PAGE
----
I used several agents to look for apartments. The most attractive place happened to come through the agency to which Alex had sold the flat. I agreed to take it and reminded them of their deal with Alex. They rather brusquely told me to screw off. The agent I was working with worked on commission. Of course it is impossible to imagine an agent that does not work on commission! He was making an excuse to get rid of me. I reflected on this fact and the fact it really was a nice apartment. I called Alex and told him that Dim Realty had not come through with their end of the deal. What was the deal? Alex again again expressed extreme surprise and propose that we split the commission for the new apartment. $700 apiece. I forget exactly how it happened, but the next time I brought it up he said to split it again. 350 apiece. Eventually, in the third phase of his mousing out, I got nothing. By that time I was quite tired of Alex Haponiev And happy in my new apartment.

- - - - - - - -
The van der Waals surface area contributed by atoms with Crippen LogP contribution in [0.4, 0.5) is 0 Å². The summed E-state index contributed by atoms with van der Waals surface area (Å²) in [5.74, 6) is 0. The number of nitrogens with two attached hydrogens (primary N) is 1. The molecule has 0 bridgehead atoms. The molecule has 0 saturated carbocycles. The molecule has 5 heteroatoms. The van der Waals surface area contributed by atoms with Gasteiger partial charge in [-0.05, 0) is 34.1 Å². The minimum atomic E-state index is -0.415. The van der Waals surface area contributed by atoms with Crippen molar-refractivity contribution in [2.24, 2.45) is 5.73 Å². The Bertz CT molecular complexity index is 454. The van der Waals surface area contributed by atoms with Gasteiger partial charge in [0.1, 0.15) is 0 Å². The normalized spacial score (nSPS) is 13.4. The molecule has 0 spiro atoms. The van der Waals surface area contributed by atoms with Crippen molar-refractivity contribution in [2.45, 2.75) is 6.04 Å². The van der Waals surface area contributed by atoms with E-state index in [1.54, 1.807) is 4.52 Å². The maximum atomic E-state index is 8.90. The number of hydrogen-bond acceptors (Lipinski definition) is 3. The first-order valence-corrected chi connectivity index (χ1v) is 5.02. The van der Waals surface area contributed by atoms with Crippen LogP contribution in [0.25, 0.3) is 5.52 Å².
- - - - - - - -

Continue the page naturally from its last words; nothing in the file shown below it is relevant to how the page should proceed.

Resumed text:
Signing the new rental contract with Tatyana went smoothly. The only back-and-forth was over the duration of the contract, and that only one month. She wanted a shorter contract, probably in view of the fact that the rent was reasonably favorable given the market. I consented to six months and we had a deal.

 

Alex and his family intended to move to a large new detached house in the suburbs, about 350 m if I recall correctly. It was under construction in March; he was supposed to move in and summer. I cannot help but wonder what happened. Certainly that house is worth much less today than he paid for it; he bought at the top of the market. That prime apartment downtown is sure to have held its value better. It is quite possible that the builder did not even finish the suburban manse before the banking crisis hit, and it is possible Alex still lives on Basina street waiting for them to finish it. But, if his luck held (?) he has the joy of sharing a suburban house with his mother-in-law, his wife, and his daughter.

 

I suppose I could ask. Alex and I have several mutual acquaintances. He confessed to one of them that although he hates himself for doing so, he has abandoned his British principles in favor of the Ukrainian lack thereof, taking which you can get, without scruple. That much is evident.

 

That is the end of the saga with this landlord. Not so evil as merely pathetic, and easier to deal with than my last landlord in the United States. I have to learn to count my blessings.